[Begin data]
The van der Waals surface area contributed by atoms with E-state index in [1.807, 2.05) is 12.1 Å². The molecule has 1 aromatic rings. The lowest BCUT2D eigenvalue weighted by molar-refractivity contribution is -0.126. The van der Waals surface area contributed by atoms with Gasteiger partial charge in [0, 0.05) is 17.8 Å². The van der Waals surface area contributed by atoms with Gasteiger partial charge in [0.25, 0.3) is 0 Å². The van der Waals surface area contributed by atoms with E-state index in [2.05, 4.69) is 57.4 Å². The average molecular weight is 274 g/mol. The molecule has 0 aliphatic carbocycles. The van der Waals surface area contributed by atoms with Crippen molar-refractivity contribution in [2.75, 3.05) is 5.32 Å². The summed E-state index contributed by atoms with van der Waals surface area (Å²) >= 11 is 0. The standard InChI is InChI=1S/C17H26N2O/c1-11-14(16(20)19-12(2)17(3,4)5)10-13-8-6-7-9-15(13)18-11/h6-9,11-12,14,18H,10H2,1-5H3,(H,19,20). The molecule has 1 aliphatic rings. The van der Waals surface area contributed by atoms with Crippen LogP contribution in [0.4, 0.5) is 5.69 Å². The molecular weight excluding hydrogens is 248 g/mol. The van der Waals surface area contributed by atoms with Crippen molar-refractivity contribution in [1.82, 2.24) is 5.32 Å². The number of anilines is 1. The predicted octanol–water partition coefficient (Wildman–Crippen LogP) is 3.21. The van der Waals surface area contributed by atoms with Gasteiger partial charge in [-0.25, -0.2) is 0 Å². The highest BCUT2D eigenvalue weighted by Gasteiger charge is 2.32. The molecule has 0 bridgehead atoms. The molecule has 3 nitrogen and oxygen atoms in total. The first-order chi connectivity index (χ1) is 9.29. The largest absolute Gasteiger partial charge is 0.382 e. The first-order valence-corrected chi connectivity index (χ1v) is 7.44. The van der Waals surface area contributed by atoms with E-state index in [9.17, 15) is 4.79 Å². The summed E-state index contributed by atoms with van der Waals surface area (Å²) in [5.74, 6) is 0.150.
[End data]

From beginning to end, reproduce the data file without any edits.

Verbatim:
The van der Waals surface area contributed by atoms with E-state index in [1.807, 2.05) is 12.1 Å². The molecule has 1 aromatic rings. The lowest BCUT2D eigenvalue weighted by molar-refractivity contribution is -0.126. The van der Waals surface area contributed by atoms with Gasteiger partial charge in [0, 0.05) is 17.8 Å². The van der Waals surface area contributed by atoms with Gasteiger partial charge in [0.25, 0.3) is 0 Å². The van der Waals surface area contributed by atoms with E-state index in [2.05, 4.69) is 57.4 Å². The average molecular weight is 274 g/mol. The molecule has 0 aliphatic carbocycles. The van der Waals surface area contributed by atoms with Crippen molar-refractivity contribution in [2.75, 3.05) is 5.32 Å². The summed E-state index contributed by atoms with van der Waals surface area (Å²) >= 11 is 0. The standard InChI is InChI=1S/C17H26N2O/c1-11-14(16(20)19-12(2)17(3,4)5)10-13-8-6-7-9-15(13)18-11/h6-9,11-12,14,18H,10H2,1-5H3,(H,19,20). The molecule has 1 aliphatic rings. The van der Waals surface area contributed by atoms with Crippen LogP contribution in [0.4, 0.5) is 5.69 Å². The molecular weight excluding hydrogens is 248 g/mol. The van der Waals surface area contributed by atoms with Crippen molar-refractivity contribution in [1.82, 2.24) is 5.32 Å². The number of anilines is 1. The predicted octanol–water partition coefficient (Wildman–Crippen LogP) is 3.21. The van der Waals surface area contributed by atoms with Gasteiger partial charge in [-0.25, -0.2) is 0 Å². The highest BCUT2D eigenvalue weighted by Gasteiger charge is 2.32. The molecule has 0 bridgehead atoms. The molecule has 3 nitrogen and oxygen atoms in total. The first-order chi connectivity index (χ1) is 9.29. The largest absolute Gasteiger partial charge is 0.382 e. The first-order valence-corrected chi connectivity index (χ1v) is 7.44. The van der Waals surface area contributed by atoms with E-state index in [9.17, 15) is 4.79 Å². The summed E-state index contributed by atoms with van der Waals surface area (Å²) in [5.74, 6) is 0.150.